Japan on course to replace China as top US creditor
Beijing records 0.15pc gain in US treasury holdings while Tokyo shows 6pc increase
China is poised to lose its place as the United States' biggest creditor for the first time since the height of the financial crisis, blunting one of Mitt Romney's favoured attacks in the presidential campaign.
Chinese holdings of treasuries rose 0.15 per cent this year to US$1.15 trillion at the end of August, the latest government data shows.
Japan raised its stake by 6 per cent to US$1.12 trillion, on pace to top the list of foreign creditors by next month.
While Romney promises to label China a currency manipulator if he wins the election and says US President Barack Obama has been too lenient in trade disputes, foreign demand is a reason Treasury yields remain close to record lows, reducing the cost of credit for the government, companies and individuals.
"We would still have a great need for overseas money," said Dominic Konstam, the head of interest-rate strategy at Deutsche Bank, one of the 21 primary dealers that trade with the Federal Reserve.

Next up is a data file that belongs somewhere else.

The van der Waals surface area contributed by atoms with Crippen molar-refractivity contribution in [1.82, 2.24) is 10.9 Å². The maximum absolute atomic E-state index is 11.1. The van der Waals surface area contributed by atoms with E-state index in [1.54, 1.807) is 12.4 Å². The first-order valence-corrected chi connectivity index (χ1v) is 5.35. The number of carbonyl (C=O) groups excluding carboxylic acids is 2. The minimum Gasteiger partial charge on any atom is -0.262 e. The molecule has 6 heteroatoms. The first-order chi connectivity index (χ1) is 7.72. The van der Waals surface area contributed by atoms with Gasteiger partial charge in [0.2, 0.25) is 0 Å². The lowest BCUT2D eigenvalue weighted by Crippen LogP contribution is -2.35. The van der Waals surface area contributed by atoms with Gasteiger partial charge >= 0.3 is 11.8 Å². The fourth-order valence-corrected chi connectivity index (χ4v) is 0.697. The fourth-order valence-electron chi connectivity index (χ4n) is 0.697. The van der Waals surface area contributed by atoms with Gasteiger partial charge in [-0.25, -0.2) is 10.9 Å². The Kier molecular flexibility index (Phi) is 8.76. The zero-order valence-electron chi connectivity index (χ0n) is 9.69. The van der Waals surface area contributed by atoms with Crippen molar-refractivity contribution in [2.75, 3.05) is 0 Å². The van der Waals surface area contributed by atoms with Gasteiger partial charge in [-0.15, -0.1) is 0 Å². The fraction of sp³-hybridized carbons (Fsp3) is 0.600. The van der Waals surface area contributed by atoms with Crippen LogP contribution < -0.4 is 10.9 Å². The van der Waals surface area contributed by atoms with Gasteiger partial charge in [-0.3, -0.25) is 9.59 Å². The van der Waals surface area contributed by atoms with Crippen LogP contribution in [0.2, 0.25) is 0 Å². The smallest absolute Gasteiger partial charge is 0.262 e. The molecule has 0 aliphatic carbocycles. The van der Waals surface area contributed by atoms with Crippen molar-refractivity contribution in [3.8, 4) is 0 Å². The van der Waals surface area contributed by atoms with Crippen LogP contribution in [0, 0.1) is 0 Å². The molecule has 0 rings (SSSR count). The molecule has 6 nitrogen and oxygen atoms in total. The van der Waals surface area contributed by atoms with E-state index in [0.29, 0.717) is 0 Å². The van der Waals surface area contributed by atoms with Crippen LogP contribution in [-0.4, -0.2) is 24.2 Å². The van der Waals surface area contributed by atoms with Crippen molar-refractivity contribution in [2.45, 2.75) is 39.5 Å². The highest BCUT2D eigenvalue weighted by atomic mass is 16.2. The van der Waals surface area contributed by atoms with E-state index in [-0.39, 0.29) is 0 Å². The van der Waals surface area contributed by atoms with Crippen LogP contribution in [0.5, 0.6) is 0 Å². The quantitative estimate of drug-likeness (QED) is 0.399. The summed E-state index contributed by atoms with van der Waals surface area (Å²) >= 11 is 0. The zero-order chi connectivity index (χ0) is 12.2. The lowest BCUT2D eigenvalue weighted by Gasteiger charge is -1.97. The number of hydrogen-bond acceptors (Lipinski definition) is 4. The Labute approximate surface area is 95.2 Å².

"Whatever deficit we're running, we're going to supply a lot of treasuries and someone's going to buy them, and if it's not China, it will be someone else."
Romney has targeted China in his campaign and said that on his first day in the White House, he would have the Treasury Department list the nation as a currency manipulator, paving the way for more import duties.
"They've artificially held down the value of their currency, and by doing that the prices of their goods are artificially low," he said last month. "They must not steal jobs."
Romney campaign advertisements mentioning China ran 29,317 times in the 30 days to October 8, according to Kantar Media's CMAG. One advertisement called "Stand up to China" alleges that "China is stealing American ideas and technology".
Obama started a task force this year to identify unfair trade practices. In July, the US filed a complaint with the World Trade Organisation accusing China of imposing unfair duties on US car exports and followed up last month, charging the nation illegally subsidised exports of cars and auto parts.
Last week, the administration issued anti-dumping duties of as much as 250 per cent on solar products imported from China.